As of this writing in June 2016, the markets are predicting Venezuela to be on the brink of default. On June 1, 2016, the 6 month CDS contract traded at about 7000bps which translates into a likelihood of default of over 90%. Our interest in the Venezuelan crisis is that its outstanding sovereign bonds have a unique set of contractual features that, in combination with its near-default status, have created a natural experiment. This experiment has the potential to shed light on one of the long standing questions that sits at the intersection of the fields of law and finance, the question of the degree to which financial markets price contract terms. We find evidence to suggest that at least within the confines of a near-default scenario, the markets are highly sensitive to even small differences in contract language.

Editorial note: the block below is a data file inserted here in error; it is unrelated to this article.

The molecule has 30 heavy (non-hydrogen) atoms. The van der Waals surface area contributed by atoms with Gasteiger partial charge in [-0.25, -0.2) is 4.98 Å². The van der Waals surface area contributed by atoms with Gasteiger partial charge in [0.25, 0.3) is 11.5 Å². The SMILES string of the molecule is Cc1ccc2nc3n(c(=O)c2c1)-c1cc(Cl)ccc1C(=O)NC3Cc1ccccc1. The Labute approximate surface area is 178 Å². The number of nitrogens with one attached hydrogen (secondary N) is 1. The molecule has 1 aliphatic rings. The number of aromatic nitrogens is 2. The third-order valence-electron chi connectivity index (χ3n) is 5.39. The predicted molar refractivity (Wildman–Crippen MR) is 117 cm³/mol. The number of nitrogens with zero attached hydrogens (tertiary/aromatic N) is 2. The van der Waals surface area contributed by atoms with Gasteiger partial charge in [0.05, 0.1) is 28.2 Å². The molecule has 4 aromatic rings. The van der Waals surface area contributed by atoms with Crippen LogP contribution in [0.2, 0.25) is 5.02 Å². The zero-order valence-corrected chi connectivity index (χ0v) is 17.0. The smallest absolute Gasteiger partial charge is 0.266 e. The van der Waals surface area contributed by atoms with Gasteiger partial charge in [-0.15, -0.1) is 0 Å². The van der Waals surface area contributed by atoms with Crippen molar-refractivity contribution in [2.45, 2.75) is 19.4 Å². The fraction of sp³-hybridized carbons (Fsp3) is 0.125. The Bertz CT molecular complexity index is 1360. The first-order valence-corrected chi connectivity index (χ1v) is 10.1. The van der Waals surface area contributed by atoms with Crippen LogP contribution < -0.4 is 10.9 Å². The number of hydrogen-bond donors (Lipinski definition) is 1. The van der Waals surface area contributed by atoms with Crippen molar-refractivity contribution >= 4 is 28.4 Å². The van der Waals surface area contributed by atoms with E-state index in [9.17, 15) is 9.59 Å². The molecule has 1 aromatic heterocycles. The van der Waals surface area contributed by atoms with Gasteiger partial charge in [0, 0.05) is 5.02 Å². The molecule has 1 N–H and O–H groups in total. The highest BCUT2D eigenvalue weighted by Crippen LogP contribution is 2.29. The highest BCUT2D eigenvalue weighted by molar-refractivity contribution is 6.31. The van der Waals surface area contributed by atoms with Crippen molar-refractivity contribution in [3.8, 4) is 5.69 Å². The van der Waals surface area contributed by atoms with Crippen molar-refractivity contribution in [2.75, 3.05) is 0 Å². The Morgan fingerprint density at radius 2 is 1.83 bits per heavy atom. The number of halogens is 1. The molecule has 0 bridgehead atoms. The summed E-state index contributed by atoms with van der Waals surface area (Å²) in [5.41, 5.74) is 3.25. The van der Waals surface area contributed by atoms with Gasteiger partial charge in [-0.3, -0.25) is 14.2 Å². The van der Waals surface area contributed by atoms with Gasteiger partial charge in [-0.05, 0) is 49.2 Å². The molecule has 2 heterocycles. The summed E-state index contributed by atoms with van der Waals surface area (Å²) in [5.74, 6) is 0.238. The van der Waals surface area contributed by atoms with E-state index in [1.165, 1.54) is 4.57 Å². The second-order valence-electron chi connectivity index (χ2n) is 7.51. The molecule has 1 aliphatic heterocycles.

Elena Carletti et al., Pricing Contract Terms in a Crisis: Venezuelan Bonds in 2016, Capital Markets Journal (forthcoming)
Library of Congress Subject Headings
Public debts, Debt relief, Bonds, Default (Finance), Contracts--Interpretation and construction, Venezuela